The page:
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Wales U20s vs Scotland U20s: Player Ratings

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It was a pretty tough night for Scotland down in Colwyn Bay. Looking back to last season though the U20s shipped 65 points to Wales at home in the 6 Nations – before going on to achieve a record-breaking 5th place finish at the World Rugby Championships. Hopefully this group can manage a similar improvement given more time together. Trying to look on the positive side of things here are the player ratings from Round 1.

15. Paddy Dewhirst: Made the most metres of any player on the Scottish side. Kicking from hand was very good and for spells helped the team maintain strong field position – 7/10

14. Sam Yawayawa: Tried hard to get involved but at times a bit peripheral to the action with Scotland struggling for good attacking ball – 5/10

13. Mark New: Only touched the ball 5 times and never really got to show his skills in attacks on what must have been a frustrating night – 5/10

12. Stafford McDowell: The side’s most experienced player was unsurprisingly their main outlet and he generally got over the gainline – 6/10

11. Kyle Rowe: Came off his wing looking for work (and looked positive when he found it) but he was starved of ball for long periods – 5/10

10. Callum McLelland: Like Dewhirst his kicking from hand was very good. Will be interesting to see him playing closer to the gainline in future. The only Scottish back to make a clean break – 6/10

9. Kaleem Barreto: His service looked very sharp and he looked confident, barking orders to keep the forwards under control. Tried to play with a high tempo but limited opportunities – 7/10

1. Shaun Gunn: Started out strong and it even looked like Scotland might get the nudge against a pretty monstrous Welsh pack. Most defenders beaten of any Scot with 3 – 6/10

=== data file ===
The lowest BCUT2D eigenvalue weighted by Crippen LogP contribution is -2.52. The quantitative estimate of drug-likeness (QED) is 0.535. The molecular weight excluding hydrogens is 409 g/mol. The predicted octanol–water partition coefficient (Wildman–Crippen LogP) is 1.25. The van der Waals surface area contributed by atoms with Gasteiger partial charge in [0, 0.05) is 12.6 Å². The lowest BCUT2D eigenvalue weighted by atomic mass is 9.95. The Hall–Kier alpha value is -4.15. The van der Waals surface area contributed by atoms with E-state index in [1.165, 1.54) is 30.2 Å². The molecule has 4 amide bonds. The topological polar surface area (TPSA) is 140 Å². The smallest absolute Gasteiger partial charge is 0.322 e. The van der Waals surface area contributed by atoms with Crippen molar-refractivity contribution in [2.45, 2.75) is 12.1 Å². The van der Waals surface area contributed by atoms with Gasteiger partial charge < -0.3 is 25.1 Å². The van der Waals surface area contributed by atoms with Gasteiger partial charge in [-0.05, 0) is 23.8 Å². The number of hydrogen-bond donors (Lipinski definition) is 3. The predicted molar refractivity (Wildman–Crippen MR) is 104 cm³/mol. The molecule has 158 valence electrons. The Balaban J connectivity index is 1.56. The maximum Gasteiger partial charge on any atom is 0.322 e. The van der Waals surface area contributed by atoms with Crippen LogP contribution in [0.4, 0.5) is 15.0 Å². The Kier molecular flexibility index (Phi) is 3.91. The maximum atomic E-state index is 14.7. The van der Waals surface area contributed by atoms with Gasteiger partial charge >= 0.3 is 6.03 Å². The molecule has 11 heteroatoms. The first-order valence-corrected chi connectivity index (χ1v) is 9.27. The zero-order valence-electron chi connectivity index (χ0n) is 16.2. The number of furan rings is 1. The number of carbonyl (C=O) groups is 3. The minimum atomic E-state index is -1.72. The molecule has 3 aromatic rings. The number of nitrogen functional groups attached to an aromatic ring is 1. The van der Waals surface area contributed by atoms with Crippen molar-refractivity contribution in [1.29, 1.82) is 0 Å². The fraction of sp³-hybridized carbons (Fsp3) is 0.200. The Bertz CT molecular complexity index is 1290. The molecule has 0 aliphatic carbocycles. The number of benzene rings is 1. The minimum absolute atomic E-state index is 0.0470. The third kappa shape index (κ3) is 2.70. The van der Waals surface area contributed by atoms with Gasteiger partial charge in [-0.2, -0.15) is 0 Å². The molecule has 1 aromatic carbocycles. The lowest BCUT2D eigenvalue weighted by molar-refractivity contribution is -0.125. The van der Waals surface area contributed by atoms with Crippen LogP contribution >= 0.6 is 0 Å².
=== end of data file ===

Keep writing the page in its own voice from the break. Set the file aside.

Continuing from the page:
2. Robbie Smith (c): His work in the loose was strong but the lineout was a real struggle all night. He’s hardly the first young Scot to have issues in this area. Do the SRU need to employ the throwing in equivalent of kicking guru Dave Alred to deal with the mechanical and mental aspects of this area? – 4/10

3. Finlay Richardson: Solid first half in trying circumstances. Tired a bit in the second half when he was possibly a bit exposed by the young Scots’ injury woes in this position – 5/10

4. Ewan Johnson: Volume of work from both locks was good and he tried manfully to stem the Welsh tide. There just seemed to be no way for the young Scots to get their hands on the ball at times – 6/10

5. Jamie Hodgson: Made an impressive number of tackles – 25 out of 28 with no other player attempting more than 18. Also the primary lineout option with 5 takes and 1 steal – 7/10

6. Archie Erskine: The stand out player for Scotland. Following on from his predecessors in the 6 shirt, Tom Dodd and Jamie Ritchie, he did a bit of everything but his main talent was being a tough, nuggety, awkward bugger at the breakdown who won turnovers and wound up the opposition – 7/10

7. Guy Graham: Flung himself about with reckless abandon but often to no avail as the Welsh just continually recycled possession until Scotland ran out of defenders – 5/10

8. Devante Onojaife: He may have been English just a few short months ago but let’s face it – that’s never been an impediment to a successful Scottish rugby career… An interesting prospect but Scotland need to have him carrying a lot more as he did late on to good effect – 6/10


Charlie Chapman was the only player to get and extended run, doing a solid job at scrum half but not quite matching Barreto’s influence. The stand out was probably loosehead Nathan McBeth – mainly for the fact that his presence finally meant Scotland had someone on the pitch with a similar stature to the Welsh front row!

16 Responses

  1. Interesting reading. Hopefully like you say this group will grow together and improve after a poor start.

    Is Dewhirst occasionally a stand off? I’ve been lead to believe that between him, Thompson and Brunton we’ve a bit of potential coming through.

    It’s grim reading about the lack of size in our pack, our under 20s have often looked like boys playing men but I thought in recent seasons with the likes of Nicol and Crosbie part of powerful packs we had put that behind us.

    1. Dewhirst was mainly as No.10 up until about U16s level, appears to have switched to become a utility back of late as he has played No.13 and No.15 for Ayr, Interestingly enough I have seen him playing No.9 a few times as well. Basically he can play more or less anywhere across the backline.